Educational and support groups have been used successfully to promote healthy behaviors in various populations with chronic diseases such as diabetes . Several different group programs have been described specifically for the pregnant adolescent [34-36]. Each program addresses nutrition differently, however. The Pregnancy Aid Center (PAC) located in Maryland has been providing care to pregnant adolescents since 1995, and was described by Bowman and Palley . As part of this program, participants meet with social workers in groups; social workers then assist these individuals with direct service provision including transportation to and assistance with registration in government programs, including Medicaid and WIC. Bowan and Palley tracked 40 adolescent participants for a year and reported improved mean maternal weight gain and birth weights over the background statistics for the area they served. These authors postulated that the individual contact with social workers, who provided flexible services to participants, helped to reduce program-related anxiety. Other reported positive outcomes of the program included an increase in the number of participants who received regular prenatal care, and a reported 100% participation rate in WIC services for their study population .
Another program designed to deliver prenatal care with an emphasis on nutrition is the CenteringPregnancy program developed by Sharon Rising. This program uses a structured curriculum with clearly defined nutrition objectives. The content of the curriculum is based on assessment, education, and skills building, and support . CenteringPregnancy uses the benefits of group interaction, emphasizes individual responsibility for health, and combines it with well-designed information on important topics such as prenatal nutrition and infant feeding . Although preliminary, outcome data suggest that this program has promise for reducing the incidence of preterm birth and low birth weight in a cost effective manner [33, 38, 39].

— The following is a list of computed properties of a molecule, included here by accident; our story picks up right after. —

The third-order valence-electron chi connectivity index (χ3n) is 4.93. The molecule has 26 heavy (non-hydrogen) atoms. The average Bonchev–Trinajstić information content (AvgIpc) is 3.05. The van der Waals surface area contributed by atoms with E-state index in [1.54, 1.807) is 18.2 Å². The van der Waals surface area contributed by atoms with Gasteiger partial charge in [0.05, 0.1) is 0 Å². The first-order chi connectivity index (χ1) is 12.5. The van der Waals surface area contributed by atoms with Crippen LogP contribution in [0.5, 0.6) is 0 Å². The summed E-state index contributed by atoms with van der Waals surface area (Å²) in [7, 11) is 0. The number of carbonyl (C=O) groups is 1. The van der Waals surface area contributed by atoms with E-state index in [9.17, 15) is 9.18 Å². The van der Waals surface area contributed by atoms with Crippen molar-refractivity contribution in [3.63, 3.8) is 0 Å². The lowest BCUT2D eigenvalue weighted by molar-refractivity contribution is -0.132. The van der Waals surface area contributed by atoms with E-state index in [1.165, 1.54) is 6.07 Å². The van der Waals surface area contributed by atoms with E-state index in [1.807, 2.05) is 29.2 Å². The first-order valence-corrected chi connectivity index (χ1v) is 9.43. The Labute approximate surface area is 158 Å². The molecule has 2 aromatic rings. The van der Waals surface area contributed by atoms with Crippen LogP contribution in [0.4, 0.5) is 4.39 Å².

Nutrition experts at the University of Minnesota as part of their Leadership, Education and Training Program in Maternal And Child Nutrition have proposed a method of counseling pregnant adolescents in individual and group sessions based on motivational negotiation . This technique has been described as "a dance," in which the provider is the expert in knowledge, and the client is the expert in her abilities, struggles, and motivation. Motivational negotiation is a fairly new counseling technique that has shown promise in changing adult and adolescent dietary and health-related behaviors. The technique and its applications for the pregnant adolescent are described in more detail and can be accessed from the webpage www.epi.umn.edu/let/nutri/pregadol/index.shtm.
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Diabetes is a disease that affects the way your body uses food. Normally, your body converts sugars, starches and other foods into a form of sugar called glucose. Your body uses glucose for fuel. The cells receive the glucose through the bloodstream. They then use insulin a hormone made by the pancreas to absorb the glucose, convert it into energy, and either use it or store it for later use. Learn more...